Charting Meda’s new direction
Joseph Wong 

NEW major shareholder Datuk Seth Yap Ting Hau, who now has a sizeable 14.36% direct stake in Meda Inc Bhd, will be the driving force behind the ailing property developer as it moves ahead.

The aggressive 39-year-old entrepreneur is planning to further increase Meda’s sizeable land bank.

Yap is planning for Meda to be synergistic with his tourism business, similar to what he has done for his other company M101 Holdings Sdn Bhd.

As at Dec 31 last year, Meda incurred a net loss of RM8.8 mil at the group level while its revenue dropped significantly from RM71.4 mil in FY2016 to a mere RM21.4 mil in FY2017.

Meda has actually been incurring losses since 2014. However, the group owns a substantial amount of undeveloped land – a total of 303ha which has a net book value of RM71.98 mil as at the end of last year.

Apart from the 251.8ha Kuala Linggi land in Melaka, the company has 45.7ha in Sungai Siput, Perak; 3.9ha in Tanjong Kling, Melaka; and another 2.5ha in Sepang, Selangor.

“At this moment, the management is still studying Meda Inc’s existing assets to derive ways to maximise their potential,” Yap tells FocusM in an email reply.

“The management’s focus in the short term is to turn around the operations and the financials of the company,” he says.


Melaka landbank

Yap was drawn to Meda as, despite its loss-making streak, it holds the qualities that match M101’s business expansion plans.

“We foresee that it will enable us to enhance our position as a property developer by championing the property tourism business,” he says.

Observers note that the sizeable Melaka landbank is a major reason for Yap’s acquisition in Meda.

“Given M101’s property tourism strategy, this is very much within Yap’s expertise.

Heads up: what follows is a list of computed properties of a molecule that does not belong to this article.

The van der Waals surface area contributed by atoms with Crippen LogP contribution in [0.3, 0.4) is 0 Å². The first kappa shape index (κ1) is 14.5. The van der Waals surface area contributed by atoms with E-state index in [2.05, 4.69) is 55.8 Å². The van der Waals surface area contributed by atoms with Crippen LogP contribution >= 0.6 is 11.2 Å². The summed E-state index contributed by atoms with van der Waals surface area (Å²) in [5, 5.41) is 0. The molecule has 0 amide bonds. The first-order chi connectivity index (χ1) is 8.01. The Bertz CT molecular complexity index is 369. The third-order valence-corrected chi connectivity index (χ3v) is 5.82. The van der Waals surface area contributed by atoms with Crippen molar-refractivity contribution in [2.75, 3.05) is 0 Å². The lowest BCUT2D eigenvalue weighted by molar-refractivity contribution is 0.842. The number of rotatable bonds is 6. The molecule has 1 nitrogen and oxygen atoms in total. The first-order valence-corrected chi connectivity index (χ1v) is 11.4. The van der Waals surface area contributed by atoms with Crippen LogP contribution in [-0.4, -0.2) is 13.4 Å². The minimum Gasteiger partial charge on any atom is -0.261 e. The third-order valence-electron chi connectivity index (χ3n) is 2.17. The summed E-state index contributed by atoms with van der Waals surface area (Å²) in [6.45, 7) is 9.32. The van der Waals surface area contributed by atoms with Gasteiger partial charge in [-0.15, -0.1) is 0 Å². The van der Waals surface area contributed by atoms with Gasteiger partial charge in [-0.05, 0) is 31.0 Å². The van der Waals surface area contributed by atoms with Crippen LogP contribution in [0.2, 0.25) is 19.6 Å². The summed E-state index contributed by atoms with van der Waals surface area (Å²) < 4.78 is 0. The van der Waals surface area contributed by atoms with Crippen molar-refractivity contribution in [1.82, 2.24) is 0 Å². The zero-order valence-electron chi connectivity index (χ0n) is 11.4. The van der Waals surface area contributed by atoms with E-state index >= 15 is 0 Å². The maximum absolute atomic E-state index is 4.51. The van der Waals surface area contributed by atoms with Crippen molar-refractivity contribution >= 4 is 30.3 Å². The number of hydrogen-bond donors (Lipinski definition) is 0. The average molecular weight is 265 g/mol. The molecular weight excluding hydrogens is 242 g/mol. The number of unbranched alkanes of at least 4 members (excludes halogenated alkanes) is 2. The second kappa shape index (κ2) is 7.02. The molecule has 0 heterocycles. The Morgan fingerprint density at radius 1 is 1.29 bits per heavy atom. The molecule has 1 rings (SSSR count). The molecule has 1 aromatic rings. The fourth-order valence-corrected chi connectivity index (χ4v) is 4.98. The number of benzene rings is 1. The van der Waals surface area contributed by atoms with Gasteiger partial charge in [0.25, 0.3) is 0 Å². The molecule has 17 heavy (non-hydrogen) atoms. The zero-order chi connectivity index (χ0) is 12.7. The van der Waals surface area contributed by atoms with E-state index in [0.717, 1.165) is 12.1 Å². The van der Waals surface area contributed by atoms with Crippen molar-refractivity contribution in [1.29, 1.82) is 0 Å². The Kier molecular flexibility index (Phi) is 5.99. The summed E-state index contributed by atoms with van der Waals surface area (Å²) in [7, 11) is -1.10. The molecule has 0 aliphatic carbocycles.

“The question is what Yap is planning for the 250-odd hectares of land in Kuala Linggi.

“His M101 experience is in high-rise development so this will be an interesting move on his part,” says an observer.

Yap has revealed that Meda is in discussion with several international brands for potential partnership opportunities for the Melaka property.

“Once we finalise the terms with our international partners, the necessary announcements will be made,” he says.

Yap’s M101 currently has three major property projects - the RM130 mil M101 Dang Wangi, which was completed last year, and the two on-going projects, the M101 Bukit Bintang and M101 Skywheel, which have a gross development value of RM365 mil and RM2.2 bil respectively.


Ferris wheel

M101 Skywheel is an iconic 78-storey building that will feature the world’s highest shopping experience owing to its sky mall and a Ferris wheel. It is slated to be M101’s flagship property development.

Both M101 Dang Wangi and M101 Bukit Bintang are fully sold while M101 Skywheel generated over RM530 mil sales as of January this year.

In addition, the company has partnered with US toy company Hasbro Inc for the world’s first Monopoly-themed hotel, which will be located at its existing mixed development project called M101 Bukit Bintang.

Upon completion, Yap says, the five-star boutique hotel, to be known as Monopoly Mansion by Sirocco, will be managed and operated by the developer’s hospitality arm Sirocco Hospitality Group.

The Monopoly Mansion will feature 255 luxurious guest rooms, a rooftop pool and sky lounge, a sky ballroom, meeting lounges and a spa.

“Not only is it poised to be the first Monopoly-themed hotel in the world, we also want to bring a new flavour to the hospitality industry,” he says.


Dealing with China

M101 also has collaboration with brands such as Planet Hollywood and Studio FA Porsche to deliver exclusive suites in its M101 Skywheel project.

According to a press release, the sales at M101 Skywheel came mostly from countries where the project has been launched.

These include Malaysia (RM150 mil), Indonesia (RM100 mil), China (RM100 mil), Japan (RM100 mil) and India (RM80 mil).

“From M101 Skywheel, we can see that Yap has experience in dealing with China as well as other Asian nations.

“He is a smart man and has been able to tap into the tourism industry, so it will be interesting to see how he deals with larger parcels of land,” says the observer.